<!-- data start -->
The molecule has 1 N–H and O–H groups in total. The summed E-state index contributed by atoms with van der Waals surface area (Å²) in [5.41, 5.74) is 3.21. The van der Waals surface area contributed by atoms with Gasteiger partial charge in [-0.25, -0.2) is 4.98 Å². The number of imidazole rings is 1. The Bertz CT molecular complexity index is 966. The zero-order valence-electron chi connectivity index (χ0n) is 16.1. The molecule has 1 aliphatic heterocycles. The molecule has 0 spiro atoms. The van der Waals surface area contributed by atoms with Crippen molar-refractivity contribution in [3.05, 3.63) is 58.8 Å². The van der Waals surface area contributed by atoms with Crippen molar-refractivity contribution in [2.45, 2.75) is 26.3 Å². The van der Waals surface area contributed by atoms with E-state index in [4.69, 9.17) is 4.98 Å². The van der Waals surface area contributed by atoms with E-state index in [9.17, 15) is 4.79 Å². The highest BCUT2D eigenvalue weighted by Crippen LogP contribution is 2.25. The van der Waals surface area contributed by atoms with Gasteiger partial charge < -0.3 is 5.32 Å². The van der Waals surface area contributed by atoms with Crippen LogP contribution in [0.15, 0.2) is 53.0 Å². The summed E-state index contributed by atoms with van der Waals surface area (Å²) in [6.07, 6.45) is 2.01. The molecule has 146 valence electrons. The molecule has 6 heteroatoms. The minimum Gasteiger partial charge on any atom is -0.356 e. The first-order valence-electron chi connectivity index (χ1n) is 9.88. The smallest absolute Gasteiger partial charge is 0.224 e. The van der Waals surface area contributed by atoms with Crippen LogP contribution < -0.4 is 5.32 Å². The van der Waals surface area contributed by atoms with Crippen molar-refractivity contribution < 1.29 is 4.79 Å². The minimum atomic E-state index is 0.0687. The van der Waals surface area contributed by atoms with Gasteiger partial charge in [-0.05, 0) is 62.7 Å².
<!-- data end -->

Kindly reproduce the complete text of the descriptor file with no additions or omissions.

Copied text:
The molecule has 1 N–H and O–H groups in total. The summed E-state index contributed by atoms with van der Waals surface area (Å²) in [5.41, 5.74) is 3.21. The van der Waals surface area contributed by atoms with Gasteiger partial charge in [-0.25, -0.2) is 4.98 Å². The number of imidazole rings is 1. The Bertz CT molecular complexity index is 966. The zero-order valence-electron chi connectivity index (χ0n) is 16.1. The molecule has 1 aliphatic heterocycles. The molecule has 0 spiro atoms. The van der Waals surface area contributed by atoms with Crippen molar-refractivity contribution in [3.05, 3.63) is 58.8 Å². The van der Waals surface area contributed by atoms with Crippen molar-refractivity contribution in [2.45, 2.75) is 26.3 Å². The van der Waals surface area contributed by atoms with E-state index in [4.69, 9.17) is 4.98 Å². The van der Waals surface area contributed by atoms with E-state index in [9.17, 15) is 4.79 Å². The highest BCUT2D eigenvalue weighted by Crippen LogP contribution is 2.25. The van der Waals surface area contributed by atoms with Gasteiger partial charge < -0.3 is 5.32 Å². The van der Waals surface area contributed by atoms with Crippen LogP contribution in [0.15, 0.2) is 53.0 Å². The summed E-state index contributed by atoms with van der Waals surface area (Å²) in [6.07, 6.45) is 2.01. The molecule has 146 valence electrons. The molecule has 6 heteroatoms. The minimum Gasteiger partial charge on any atom is -0.356 e. The first-order valence-electron chi connectivity index (χ1n) is 9.88. The smallest absolute Gasteiger partial charge is 0.224 e. The van der Waals surface area contributed by atoms with Crippen LogP contribution < -0.4 is 5.32 Å². The van der Waals surface area contributed by atoms with Crippen molar-refractivity contribution < 1.29 is 4.79 Å². The minimum atomic E-state index is 0.0687. The van der Waals surface area contributed by atoms with Gasteiger partial charge in [-0.05, 0) is 62.7 Å².